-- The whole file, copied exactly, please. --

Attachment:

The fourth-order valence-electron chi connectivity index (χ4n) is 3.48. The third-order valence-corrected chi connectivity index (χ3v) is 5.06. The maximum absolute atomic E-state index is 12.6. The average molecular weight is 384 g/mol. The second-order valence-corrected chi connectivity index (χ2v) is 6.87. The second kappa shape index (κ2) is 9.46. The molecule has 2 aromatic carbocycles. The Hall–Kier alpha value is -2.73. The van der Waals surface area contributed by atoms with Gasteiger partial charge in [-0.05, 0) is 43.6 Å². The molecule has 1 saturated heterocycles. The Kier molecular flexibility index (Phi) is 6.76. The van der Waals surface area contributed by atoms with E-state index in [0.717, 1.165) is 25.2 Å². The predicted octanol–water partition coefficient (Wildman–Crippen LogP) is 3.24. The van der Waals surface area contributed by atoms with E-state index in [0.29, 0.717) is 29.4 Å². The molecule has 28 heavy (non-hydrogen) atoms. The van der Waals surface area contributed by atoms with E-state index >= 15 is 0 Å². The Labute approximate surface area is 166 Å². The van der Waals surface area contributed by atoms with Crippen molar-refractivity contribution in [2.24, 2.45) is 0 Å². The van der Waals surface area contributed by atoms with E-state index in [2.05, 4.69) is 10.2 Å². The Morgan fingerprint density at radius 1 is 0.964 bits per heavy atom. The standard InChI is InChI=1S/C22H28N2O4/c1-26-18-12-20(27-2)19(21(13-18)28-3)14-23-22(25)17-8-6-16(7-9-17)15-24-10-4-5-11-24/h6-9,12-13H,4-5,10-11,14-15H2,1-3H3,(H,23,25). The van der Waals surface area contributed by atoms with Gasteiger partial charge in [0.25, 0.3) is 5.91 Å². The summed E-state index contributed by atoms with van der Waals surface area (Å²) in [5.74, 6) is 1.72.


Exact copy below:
The fourth-order valence-electron chi connectivity index (χ4n) is 3.48. The third-order valence-corrected chi connectivity index (χ3v) is 5.06. The maximum absolute atomic E-state index is 12.6. The average molecular weight is 384 g/mol. The second-order valence-corrected chi connectivity index (χ2v) is 6.87. The second kappa shape index (κ2) is 9.46. The molecule has 2 aromatic carbocycles. The Hall–Kier alpha value is -2.73. The van der Waals surface area contributed by atoms with Gasteiger partial charge in [-0.05, 0) is 43.6 Å². The molecule has 1 saturated heterocycles. The Kier molecular flexibility index (Phi) is 6.76. The van der Waals surface area contributed by atoms with E-state index in [0.717, 1.165) is 25.2 Å². The predicted octanol–water partition coefficient (Wildman–Crippen LogP) is 3.24. The van der Waals surface area contributed by atoms with E-state index in [0.29, 0.717) is 29.4 Å². The molecule has 28 heavy (non-hydrogen) atoms. The van der Waals surface area contributed by atoms with E-state index >= 15 is 0 Å². The Labute approximate surface area is 166 Å². The van der Waals surface area contributed by atoms with Crippen molar-refractivity contribution in [2.24, 2.45) is 0 Å². The van der Waals surface area contributed by atoms with E-state index in [2.05, 4.69) is 10.2 Å². The Morgan fingerprint density at radius 1 is 0.964 bits per heavy atom. The standard InChI is InChI=1S/C22H28N2O4/c1-26-18-12-20(27-2)19(21(13-18)28-3)14-23-22(25)17-8-6-16(7-9-17)15-24-10-4-5-11-24/h6-9,12-13H,4-5,10-11,14-15H2,1-3H3,(H,23,25). The van der Waals surface area contributed by atoms with Gasteiger partial charge in [0.25, 0.3) is 5.91 Å². The summed E-state index contributed by atoms with van der Waals surface area (Å²) in [5.74, 6) is 1.72.